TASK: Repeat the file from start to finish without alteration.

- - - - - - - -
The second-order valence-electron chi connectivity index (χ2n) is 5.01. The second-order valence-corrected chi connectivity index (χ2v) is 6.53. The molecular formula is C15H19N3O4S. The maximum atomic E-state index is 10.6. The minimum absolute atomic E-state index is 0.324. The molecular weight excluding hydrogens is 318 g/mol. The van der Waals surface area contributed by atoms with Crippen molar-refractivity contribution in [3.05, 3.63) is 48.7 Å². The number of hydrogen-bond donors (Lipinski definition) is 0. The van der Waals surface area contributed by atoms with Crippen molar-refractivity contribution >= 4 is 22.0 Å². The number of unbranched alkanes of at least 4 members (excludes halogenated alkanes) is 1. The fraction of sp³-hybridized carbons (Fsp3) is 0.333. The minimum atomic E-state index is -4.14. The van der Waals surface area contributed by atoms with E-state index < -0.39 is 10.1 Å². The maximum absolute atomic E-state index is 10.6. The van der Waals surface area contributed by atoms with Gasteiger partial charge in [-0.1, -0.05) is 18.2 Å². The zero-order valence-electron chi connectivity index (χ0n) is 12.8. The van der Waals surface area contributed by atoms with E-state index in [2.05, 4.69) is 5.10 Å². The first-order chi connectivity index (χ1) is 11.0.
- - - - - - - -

The second-order valence-electron chi connectivity index (χ2n) is 5.01. The second-order valence-corrected chi connectivity index (χ2v) is 6.53. The molecular formula is C15H19N3O4S. The maximum atomic E-state index is 10.6. The minimum absolute atomic E-state index is 0.324. The molecular weight excluding hydrogens is 318 g/mol. The van der Waals surface area contributed by atoms with Crippen molar-refractivity contribution in [3.05, 3.63) is 48.7 Å². The number of hydrogen-bond donors (Lipinski definition) is 0. The van der Waals surface area contributed by atoms with Crippen molar-refractivity contribution >= 4 is 22.0 Å². The number of unbranched alkanes of at least 4 members (excludes halogenated alkanes) is 1. The fraction of sp³-hybridized carbons (Fsp3) is 0.333. The minimum atomic E-state index is -4.14. The van der Waals surface area contributed by atoms with E-state index < -0.39 is 10.1 Å². The maximum absolute atomic E-state index is 10.6. The van der Waals surface area contributed by atoms with Gasteiger partial charge in [-0.1, -0.05) is 18.2 Å². The zero-order valence-electron chi connectivity index (χ0n) is 12.8. The van der Waals surface area contributed by atoms with E-state index in [2.05, 4.69) is 5.10 Å². The first-order chi connectivity index (χ1) is 11.0.